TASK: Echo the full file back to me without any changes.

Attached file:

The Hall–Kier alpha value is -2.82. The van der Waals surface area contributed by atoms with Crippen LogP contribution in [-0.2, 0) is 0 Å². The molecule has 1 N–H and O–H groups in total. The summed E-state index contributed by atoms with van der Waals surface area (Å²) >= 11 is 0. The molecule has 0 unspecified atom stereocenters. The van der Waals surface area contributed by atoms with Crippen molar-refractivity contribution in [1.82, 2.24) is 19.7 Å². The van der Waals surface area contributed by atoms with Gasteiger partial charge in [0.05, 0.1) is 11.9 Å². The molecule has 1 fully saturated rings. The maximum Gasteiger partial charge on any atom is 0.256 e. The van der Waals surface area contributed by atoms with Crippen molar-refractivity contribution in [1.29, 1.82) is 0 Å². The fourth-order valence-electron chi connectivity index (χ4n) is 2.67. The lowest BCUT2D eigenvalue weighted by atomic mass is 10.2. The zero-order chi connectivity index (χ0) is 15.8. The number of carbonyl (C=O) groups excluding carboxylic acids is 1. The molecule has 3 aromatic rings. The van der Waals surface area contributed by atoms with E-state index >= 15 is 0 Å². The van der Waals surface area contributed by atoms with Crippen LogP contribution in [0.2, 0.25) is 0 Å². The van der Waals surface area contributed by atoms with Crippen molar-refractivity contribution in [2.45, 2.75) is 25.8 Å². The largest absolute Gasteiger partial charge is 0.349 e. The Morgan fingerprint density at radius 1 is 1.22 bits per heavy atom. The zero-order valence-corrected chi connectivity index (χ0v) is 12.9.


The Hall–Kier alpha value is -2.82. The van der Waals surface area contributed by atoms with Crippen LogP contribution in [-0.2, 0) is 0 Å². The molecule has 1 N–H and O–H groups in total. The summed E-state index contributed by atoms with van der Waals surface area (Å²) >= 11 is 0. The molecule has 0 unspecified atom stereocenters. The van der Waals surface area contributed by atoms with Crippen molar-refractivity contribution in [1.82, 2.24) is 19.7 Å². The van der Waals surface area contributed by atoms with Gasteiger partial charge in [0.05, 0.1) is 11.9 Å². The molecule has 1 fully saturated rings. The maximum Gasteiger partial charge on any atom is 0.256 e. The van der Waals surface area contributed by atoms with Crippen molar-refractivity contribution in [1.29, 1.82) is 0 Å². The fourth-order valence-electron chi connectivity index (χ4n) is 2.67. The lowest BCUT2D eigenvalue weighted by atomic mass is 10.2. The zero-order chi connectivity index (χ0) is 15.8. The number of carbonyl (C=O) groups excluding carboxylic acids is 1. The molecule has 3 aromatic rings. The van der Waals surface area contributed by atoms with E-state index >= 15 is 0 Å². The van der Waals surface area contributed by atoms with Crippen LogP contribution in [0.2, 0.25) is 0 Å². The van der Waals surface area contributed by atoms with Crippen molar-refractivity contribution in [2.45, 2.75) is 25.8 Å². The largest absolute Gasteiger partial charge is 0.349 e. The Morgan fingerprint density at radius 1 is 1.22 bits per heavy atom. The zero-order valence-corrected chi connectivity index (χ0v) is 12.9.